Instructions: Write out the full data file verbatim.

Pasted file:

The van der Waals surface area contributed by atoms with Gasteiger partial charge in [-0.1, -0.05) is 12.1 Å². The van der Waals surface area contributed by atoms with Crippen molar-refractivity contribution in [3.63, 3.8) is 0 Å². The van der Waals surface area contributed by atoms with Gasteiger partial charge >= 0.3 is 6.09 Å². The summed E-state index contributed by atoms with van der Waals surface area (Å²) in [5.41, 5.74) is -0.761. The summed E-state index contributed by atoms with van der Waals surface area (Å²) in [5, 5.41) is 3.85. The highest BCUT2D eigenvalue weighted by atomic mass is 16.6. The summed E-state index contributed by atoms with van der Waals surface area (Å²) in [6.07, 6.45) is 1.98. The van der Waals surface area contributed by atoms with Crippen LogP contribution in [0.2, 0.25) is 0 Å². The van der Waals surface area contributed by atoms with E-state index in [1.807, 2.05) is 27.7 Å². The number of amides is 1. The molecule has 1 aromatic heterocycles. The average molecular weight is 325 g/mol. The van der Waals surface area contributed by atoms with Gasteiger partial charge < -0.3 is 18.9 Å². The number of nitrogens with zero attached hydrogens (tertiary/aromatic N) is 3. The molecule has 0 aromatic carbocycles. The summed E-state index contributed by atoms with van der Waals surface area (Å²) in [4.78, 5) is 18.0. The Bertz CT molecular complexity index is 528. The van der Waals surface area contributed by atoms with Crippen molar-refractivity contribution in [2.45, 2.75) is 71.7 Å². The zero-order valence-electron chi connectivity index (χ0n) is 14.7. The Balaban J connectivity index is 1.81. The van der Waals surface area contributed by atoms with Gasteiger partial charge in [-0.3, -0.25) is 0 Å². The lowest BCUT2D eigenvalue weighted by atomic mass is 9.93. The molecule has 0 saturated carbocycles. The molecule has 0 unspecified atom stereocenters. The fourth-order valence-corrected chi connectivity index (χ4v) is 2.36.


The van der Waals surface area contributed by atoms with Gasteiger partial charge in [-0.1, -0.05) is 12.1 Å². The van der Waals surface area contributed by atoms with Crippen molar-refractivity contribution in [3.63, 3.8) is 0 Å². The van der Waals surface area contributed by atoms with Gasteiger partial charge >= 0.3 is 6.09 Å². The summed E-state index contributed by atoms with van der Waals surface area (Å²) in [5.41, 5.74) is -0.761. The summed E-state index contributed by atoms with van der Waals surface area (Å²) in [5, 5.41) is 3.85. The highest BCUT2D eigenvalue weighted by atomic mass is 16.6. The summed E-state index contributed by atoms with van der Waals surface area (Å²) in [6.07, 6.45) is 1.98. The van der Waals surface area contributed by atoms with Crippen LogP contribution in [0.2, 0.25) is 0 Å². The van der Waals surface area contributed by atoms with E-state index in [1.807, 2.05) is 27.7 Å². The number of amides is 1. The molecule has 1 aromatic heterocycles. The average molecular weight is 325 g/mol. The van der Waals surface area contributed by atoms with Gasteiger partial charge < -0.3 is 18.9 Å². The number of nitrogens with zero attached hydrogens (tertiary/aromatic N) is 3. The molecule has 0 aromatic carbocycles. The summed E-state index contributed by atoms with van der Waals surface area (Å²) in [4.78, 5) is 18.0. The Bertz CT molecular complexity index is 528. The van der Waals surface area contributed by atoms with Crippen molar-refractivity contribution in [2.45, 2.75) is 71.7 Å². The zero-order valence-electron chi connectivity index (χ0n) is 14.7. The Balaban J connectivity index is 1.81. The van der Waals surface area contributed by atoms with Gasteiger partial charge in [-0.3, -0.25) is 0 Å². The lowest BCUT2D eigenvalue weighted by atomic mass is 9.93. The molecule has 0 saturated carbocycles. The molecule has 0 unspecified atom stereocenters. The fourth-order valence-corrected chi connectivity index (χ4v) is 2.36.